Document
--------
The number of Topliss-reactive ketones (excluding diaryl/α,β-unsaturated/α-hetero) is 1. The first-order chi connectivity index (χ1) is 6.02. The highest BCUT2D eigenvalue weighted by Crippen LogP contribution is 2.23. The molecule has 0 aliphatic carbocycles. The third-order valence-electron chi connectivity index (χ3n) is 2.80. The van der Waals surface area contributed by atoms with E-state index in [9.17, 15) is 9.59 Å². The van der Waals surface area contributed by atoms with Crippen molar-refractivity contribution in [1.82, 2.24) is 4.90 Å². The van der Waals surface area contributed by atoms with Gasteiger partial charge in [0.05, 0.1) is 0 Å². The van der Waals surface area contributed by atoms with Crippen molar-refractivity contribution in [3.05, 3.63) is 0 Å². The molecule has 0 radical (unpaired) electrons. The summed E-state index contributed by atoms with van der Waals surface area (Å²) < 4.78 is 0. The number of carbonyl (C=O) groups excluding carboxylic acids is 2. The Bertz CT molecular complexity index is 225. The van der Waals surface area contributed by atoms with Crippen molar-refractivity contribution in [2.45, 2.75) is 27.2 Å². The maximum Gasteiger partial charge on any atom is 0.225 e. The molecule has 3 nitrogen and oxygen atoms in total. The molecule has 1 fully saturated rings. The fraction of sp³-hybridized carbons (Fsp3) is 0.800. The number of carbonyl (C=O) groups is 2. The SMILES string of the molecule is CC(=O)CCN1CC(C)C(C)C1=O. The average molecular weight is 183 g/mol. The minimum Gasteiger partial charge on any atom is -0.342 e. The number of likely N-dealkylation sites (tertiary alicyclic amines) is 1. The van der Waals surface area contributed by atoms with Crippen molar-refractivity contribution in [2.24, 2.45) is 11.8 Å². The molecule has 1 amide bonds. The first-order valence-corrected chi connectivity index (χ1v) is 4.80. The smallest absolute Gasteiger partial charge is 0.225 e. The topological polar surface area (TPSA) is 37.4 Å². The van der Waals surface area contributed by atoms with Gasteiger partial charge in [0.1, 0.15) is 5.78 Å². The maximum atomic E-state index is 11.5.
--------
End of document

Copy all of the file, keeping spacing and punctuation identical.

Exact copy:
The number of Topliss-reactive ketones (excluding diaryl/α,β-unsaturated/α-hetero) is 1. The first-order chi connectivity index (χ1) is 6.02. The highest BCUT2D eigenvalue weighted by Crippen LogP contribution is 2.23. The molecule has 0 aliphatic carbocycles. The third-order valence-electron chi connectivity index (χ3n) is 2.80. The van der Waals surface area contributed by atoms with E-state index in [9.17, 15) is 9.59 Å². The van der Waals surface area contributed by atoms with Crippen molar-refractivity contribution in [1.82, 2.24) is 4.90 Å². The van der Waals surface area contributed by atoms with Gasteiger partial charge in [0.05, 0.1) is 0 Å². The van der Waals surface area contributed by atoms with Crippen molar-refractivity contribution in [3.05, 3.63) is 0 Å². The molecule has 0 radical (unpaired) electrons. The summed E-state index contributed by atoms with van der Waals surface area (Å²) < 4.78 is 0. The number of carbonyl (C=O) groups excluding carboxylic acids is 2. The Bertz CT molecular complexity index is 225. The van der Waals surface area contributed by atoms with Crippen molar-refractivity contribution in [2.45, 2.75) is 27.2 Å². The maximum Gasteiger partial charge on any atom is 0.225 e. The molecule has 3 nitrogen and oxygen atoms in total. The molecule has 1 fully saturated rings. The fraction of sp³-hybridized carbons (Fsp3) is 0.800. The number of carbonyl (C=O) groups is 2. The SMILES string of the molecule is CC(=O)CCN1CC(C)C(C)C1=O. The average molecular weight is 183 g/mol. The minimum Gasteiger partial charge on any atom is -0.342 e. The number of likely N-dealkylation sites (tertiary alicyclic amines) is 1. The van der Waals surface area contributed by atoms with Crippen molar-refractivity contribution in [2.24, 2.45) is 11.8 Å². The molecule has 1 amide bonds. The first-order valence-corrected chi connectivity index (χ1v) is 4.80. The smallest absolute Gasteiger partial charge is 0.225 e. The topological polar surface area (TPSA) is 37.4 Å². The van der Waals surface area contributed by atoms with Gasteiger partial charge in [0.1, 0.15) is 5.78 Å². The maximum atomic E-state index is 11.5.